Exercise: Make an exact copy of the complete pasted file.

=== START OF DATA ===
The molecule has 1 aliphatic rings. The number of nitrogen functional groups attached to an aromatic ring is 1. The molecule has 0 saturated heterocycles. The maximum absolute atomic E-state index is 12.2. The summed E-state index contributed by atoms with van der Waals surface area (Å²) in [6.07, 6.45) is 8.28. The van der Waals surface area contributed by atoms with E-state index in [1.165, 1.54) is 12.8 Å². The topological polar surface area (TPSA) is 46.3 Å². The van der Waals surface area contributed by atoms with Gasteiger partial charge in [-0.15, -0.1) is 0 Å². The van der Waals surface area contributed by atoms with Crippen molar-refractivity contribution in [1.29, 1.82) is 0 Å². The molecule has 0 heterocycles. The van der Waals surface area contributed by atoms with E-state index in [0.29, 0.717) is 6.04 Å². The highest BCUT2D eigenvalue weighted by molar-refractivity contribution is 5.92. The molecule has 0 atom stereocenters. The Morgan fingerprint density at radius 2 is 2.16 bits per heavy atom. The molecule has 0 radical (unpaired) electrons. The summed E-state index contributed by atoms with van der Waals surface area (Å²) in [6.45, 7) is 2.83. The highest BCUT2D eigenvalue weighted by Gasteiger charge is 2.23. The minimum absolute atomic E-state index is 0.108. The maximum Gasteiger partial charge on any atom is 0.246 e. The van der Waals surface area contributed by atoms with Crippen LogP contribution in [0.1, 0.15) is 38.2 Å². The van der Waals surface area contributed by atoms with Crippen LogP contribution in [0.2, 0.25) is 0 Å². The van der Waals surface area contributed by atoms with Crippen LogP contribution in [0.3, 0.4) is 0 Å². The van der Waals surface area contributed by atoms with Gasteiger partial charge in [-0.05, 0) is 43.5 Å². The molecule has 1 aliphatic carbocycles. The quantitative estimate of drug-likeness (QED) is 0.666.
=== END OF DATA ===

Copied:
The molecule has 1 aliphatic rings. The number of nitrogen functional groups attached to an aromatic ring is 1. The molecule has 0 saturated heterocycles. The maximum absolute atomic E-state index is 12.2. The summed E-state index contributed by atoms with van der Waals surface area (Å²) in [6.07, 6.45) is 8.28. The van der Waals surface area contributed by atoms with E-state index in [1.165, 1.54) is 12.8 Å². The topological polar surface area (TPSA) is 46.3 Å². The van der Waals surface area contributed by atoms with Gasteiger partial charge in [-0.15, -0.1) is 0 Å². The van der Waals surface area contributed by atoms with Crippen molar-refractivity contribution in [1.29, 1.82) is 0 Å². The molecule has 0 heterocycles. The van der Waals surface area contributed by atoms with E-state index in [0.29, 0.717) is 6.04 Å². The highest BCUT2D eigenvalue weighted by molar-refractivity contribution is 5.92. The molecule has 0 atom stereocenters. The Morgan fingerprint density at radius 2 is 2.16 bits per heavy atom. The molecule has 0 radical (unpaired) electrons. The summed E-state index contributed by atoms with van der Waals surface area (Å²) in [6.45, 7) is 2.83. The highest BCUT2D eigenvalue weighted by Gasteiger charge is 2.23. The minimum absolute atomic E-state index is 0.108. The maximum Gasteiger partial charge on any atom is 0.246 e. The van der Waals surface area contributed by atoms with Crippen LogP contribution in [0.1, 0.15) is 38.2 Å². The van der Waals surface area contributed by atoms with Crippen LogP contribution in [0.2, 0.25) is 0 Å². The van der Waals surface area contributed by atoms with Crippen LogP contribution in [0.3, 0.4) is 0 Å². The van der Waals surface area contributed by atoms with Gasteiger partial charge in [-0.05, 0) is 43.5 Å². The molecule has 1 aliphatic carbocycles. The quantitative estimate of drug-likeness (QED) is 0.666.